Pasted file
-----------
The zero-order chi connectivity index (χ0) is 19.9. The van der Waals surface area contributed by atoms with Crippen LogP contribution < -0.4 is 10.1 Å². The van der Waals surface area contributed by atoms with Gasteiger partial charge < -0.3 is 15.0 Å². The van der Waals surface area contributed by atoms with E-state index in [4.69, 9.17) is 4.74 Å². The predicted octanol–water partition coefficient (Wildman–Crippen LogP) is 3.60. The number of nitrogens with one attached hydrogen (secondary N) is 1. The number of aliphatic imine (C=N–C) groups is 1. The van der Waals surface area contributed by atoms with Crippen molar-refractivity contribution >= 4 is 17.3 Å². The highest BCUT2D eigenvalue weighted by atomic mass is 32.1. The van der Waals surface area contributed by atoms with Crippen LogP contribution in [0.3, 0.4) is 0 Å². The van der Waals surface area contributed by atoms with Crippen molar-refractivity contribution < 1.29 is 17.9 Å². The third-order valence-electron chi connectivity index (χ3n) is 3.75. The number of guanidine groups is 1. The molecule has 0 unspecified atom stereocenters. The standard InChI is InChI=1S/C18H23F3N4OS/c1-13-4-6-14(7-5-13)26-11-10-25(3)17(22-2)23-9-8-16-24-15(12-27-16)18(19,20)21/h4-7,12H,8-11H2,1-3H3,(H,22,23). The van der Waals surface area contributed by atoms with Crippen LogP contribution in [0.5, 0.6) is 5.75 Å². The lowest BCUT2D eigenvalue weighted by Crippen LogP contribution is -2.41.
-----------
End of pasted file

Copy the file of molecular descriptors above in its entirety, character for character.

The zero-order chi connectivity index (χ0) is 19.9. The van der Waals surface area contributed by atoms with Crippen LogP contribution < -0.4 is 10.1 Å². The van der Waals surface area contributed by atoms with Gasteiger partial charge < -0.3 is 15.0 Å². The van der Waals surface area contributed by atoms with E-state index in [4.69, 9.17) is 4.74 Å². The predicted octanol–water partition coefficient (Wildman–Crippen LogP) is 3.60. The number of nitrogens with one attached hydrogen (secondary N) is 1. The number of aliphatic imine (C=N–C) groups is 1. The van der Waals surface area contributed by atoms with Crippen molar-refractivity contribution >= 4 is 17.3 Å². The highest BCUT2D eigenvalue weighted by atomic mass is 32.1. The van der Waals surface area contributed by atoms with Crippen LogP contribution in [0.3, 0.4) is 0 Å². The van der Waals surface area contributed by atoms with Crippen molar-refractivity contribution < 1.29 is 17.9 Å². The third-order valence-electron chi connectivity index (χ3n) is 3.75. The number of guanidine groups is 1. The molecule has 0 unspecified atom stereocenters. The standard InChI is InChI=1S/C18H23F3N4OS/c1-13-4-6-14(7-5-13)26-11-10-25(3)17(22-2)23-9-8-16-24-15(12-27-16)18(19,20)21/h4-7,12H,8-11H2,1-3H3,(H,22,23). The van der Waals surface area contributed by atoms with Crippen LogP contribution in [0.5, 0.6) is 5.75 Å². The lowest BCUT2D eigenvalue weighted by Crippen LogP contribution is -2.41.